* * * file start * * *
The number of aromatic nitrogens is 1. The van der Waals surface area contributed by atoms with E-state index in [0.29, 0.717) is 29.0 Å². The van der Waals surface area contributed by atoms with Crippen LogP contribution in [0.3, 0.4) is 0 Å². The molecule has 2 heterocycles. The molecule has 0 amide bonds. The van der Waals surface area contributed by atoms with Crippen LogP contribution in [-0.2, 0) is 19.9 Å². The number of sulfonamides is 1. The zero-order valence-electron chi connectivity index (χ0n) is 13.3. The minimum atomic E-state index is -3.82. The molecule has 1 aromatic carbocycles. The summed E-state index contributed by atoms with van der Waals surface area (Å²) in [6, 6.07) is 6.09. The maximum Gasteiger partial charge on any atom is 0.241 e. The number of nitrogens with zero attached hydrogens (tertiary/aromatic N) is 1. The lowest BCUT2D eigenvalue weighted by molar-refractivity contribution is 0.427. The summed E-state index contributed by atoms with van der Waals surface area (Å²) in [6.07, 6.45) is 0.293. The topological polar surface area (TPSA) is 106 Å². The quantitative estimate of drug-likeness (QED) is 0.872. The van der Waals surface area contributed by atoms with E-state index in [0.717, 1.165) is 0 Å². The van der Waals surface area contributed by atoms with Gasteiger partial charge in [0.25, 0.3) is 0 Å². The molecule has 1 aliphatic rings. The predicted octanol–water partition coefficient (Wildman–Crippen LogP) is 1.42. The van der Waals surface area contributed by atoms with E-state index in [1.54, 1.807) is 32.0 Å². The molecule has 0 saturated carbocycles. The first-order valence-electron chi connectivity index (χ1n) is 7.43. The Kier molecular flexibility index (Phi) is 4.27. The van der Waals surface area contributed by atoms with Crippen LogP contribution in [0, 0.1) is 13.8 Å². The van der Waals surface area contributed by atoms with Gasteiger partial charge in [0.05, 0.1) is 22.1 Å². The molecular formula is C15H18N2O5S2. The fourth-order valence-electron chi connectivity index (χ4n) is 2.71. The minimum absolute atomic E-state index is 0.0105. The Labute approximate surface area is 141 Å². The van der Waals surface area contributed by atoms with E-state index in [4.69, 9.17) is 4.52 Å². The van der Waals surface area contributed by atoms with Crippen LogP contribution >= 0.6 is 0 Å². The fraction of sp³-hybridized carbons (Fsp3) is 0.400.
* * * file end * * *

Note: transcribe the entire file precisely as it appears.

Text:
The number of aromatic nitrogens is 1. The van der Waals surface area contributed by atoms with E-state index in [0.29, 0.717) is 29.0 Å². The van der Waals surface area contributed by atoms with Crippen LogP contribution in [0.3, 0.4) is 0 Å². The molecule has 2 heterocycles. The molecule has 0 amide bonds. The van der Waals surface area contributed by atoms with Crippen LogP contribution in [-0.2, 0) is 19.9 Å². The number of sulfonamides is 1. The zero-order valence-electron chi connectivity index (χ0n) is 13.3. The minimum atomic E-state index is -3.82. The molecule has 1 aromatic carbocycles. The summed E-state index contributed by atoms with van der Waals surface area (Å²) in [6, 6.07) is 6.09. The maximum Gasteiger partial charge on any atom is 0.241 e. The number of nitrogens with zero attached hydrogens (tertiary/aromatic N) is 1. The lowest BCUT2D eigenvalue weighted by molar-refractivity contribution is 0.427. The summed E-state index contributed by atoms with van der Waals surface area (Å²) in [6.07, 6.45) is 0.293. The topological polar surface area (TPSA) is 106 Å². The quantitative estimate of drug-likeness (QED) is 0.872. The van der Waals surface area contributed by atoms with E-state index in [0.717, 1.165) is 0 Å². The van der Waals surface area contributed by atoms with Gasteiger partial charge in [0.25, 0.3) is 0 Å². The molecule has 1 aliphatic rings. The predicted octanol–water partition coefficient (Wildman–Crippen LogP) is 1.42. The van der Waals surface area contributed by atoms with E-state index in [1.54, 1.807) is 32.0 Å². The molecule has 0 saturated carbocycles. The first-order valence-electron chi connectivity index (χ1n) is 7.43. The Kier molecular flexibility index (Phi) is 4.27. The van der Waals surface area contributed by atoms with Crippen LogP contribution in [0, 0.1) is 13.8 Å². The van der Waals surface area contributed by atoms with Gasteiger partial charge in [0.05, 0.1) is 22.1 Å². The molecular formula is C15H18N2O5S2. The fourth-order valence-electron chi connectivity index (χ4n) is 2.71. The minimum absolute atomic E-state index is 0.0105. The Labute approximate surface area is 141 Å². The van der Waals surface area contributed by atoms with E-state index in [4.69, 9.17) is 4.52 Å². The van der Waals surface area contributed by atoms with Crippen LogP contribution >= 0.6 is 0 Å². The fraction of sp³-hybridized carbons (Fsp3) is 0.400.